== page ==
FILE – In this Thursday, Nov. 22, 2012, file photo, shoppers wait on a check-out line in the Times Square Toys-R-Us store after doors were opened to the public at 8 p.m., in New York. U.S. shoppers hit stores and websites at record numbers over the four-day Thanksgiving weekend, according to a survey released by the National Retail Federation on Sunday. They were attracted by retailers’ efforts to make shopping easier, including opening stores on Thanksgiving evening, updating mobile shopping applications for smartphones and tablets, and expanding shipping and layaway options. (AP Photo/John Minchillo)
WASHINGTON (AP) — Talk of compromise on a broad budget deal greeted returning lawmakers Monday, but agreement still seemed distant as the White House and congressional Republicans ceded little ground on a key sticking point: whether to raise revenue through higher tax rates or by limiting tax breaks and deductions.
House Speaker John Boehner, R-Ohio, pressed his case for revenue derived by reducing tax loopholes rather than raising tax rates on wealthy taxpayers, as President Barack Obama insists.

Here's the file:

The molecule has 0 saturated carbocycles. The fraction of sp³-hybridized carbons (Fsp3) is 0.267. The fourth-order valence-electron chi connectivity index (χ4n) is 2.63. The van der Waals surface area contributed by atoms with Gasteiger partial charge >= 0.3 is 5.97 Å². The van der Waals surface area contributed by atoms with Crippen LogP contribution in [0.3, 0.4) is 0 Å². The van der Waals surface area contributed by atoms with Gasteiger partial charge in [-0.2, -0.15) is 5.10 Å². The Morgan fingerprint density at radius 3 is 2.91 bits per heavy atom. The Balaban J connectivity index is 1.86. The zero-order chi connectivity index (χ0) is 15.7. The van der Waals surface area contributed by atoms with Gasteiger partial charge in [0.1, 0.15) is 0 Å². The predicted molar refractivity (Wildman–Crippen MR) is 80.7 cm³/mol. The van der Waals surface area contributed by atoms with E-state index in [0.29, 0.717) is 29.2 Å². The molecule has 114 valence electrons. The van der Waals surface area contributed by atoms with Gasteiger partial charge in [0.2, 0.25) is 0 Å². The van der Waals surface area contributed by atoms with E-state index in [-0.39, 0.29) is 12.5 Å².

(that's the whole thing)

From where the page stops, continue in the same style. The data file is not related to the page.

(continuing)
Boehner, voicing the Republican stance, said: “The American people support an approach that involves both major spending cuts and additional revenue via tax reform with lower tax rates.”
At the White House, Obama spokesman Jay Carney reiterated the president’s pledge not to sign legislation that extends current tax rates to the top 2 percent of income earners — households with incomes over $250,000. “That is a firm position,” Carney said.
Congress and Obama have until the end of the year to avoid across-the-board tax increases that would do away with rates set during the Login to read more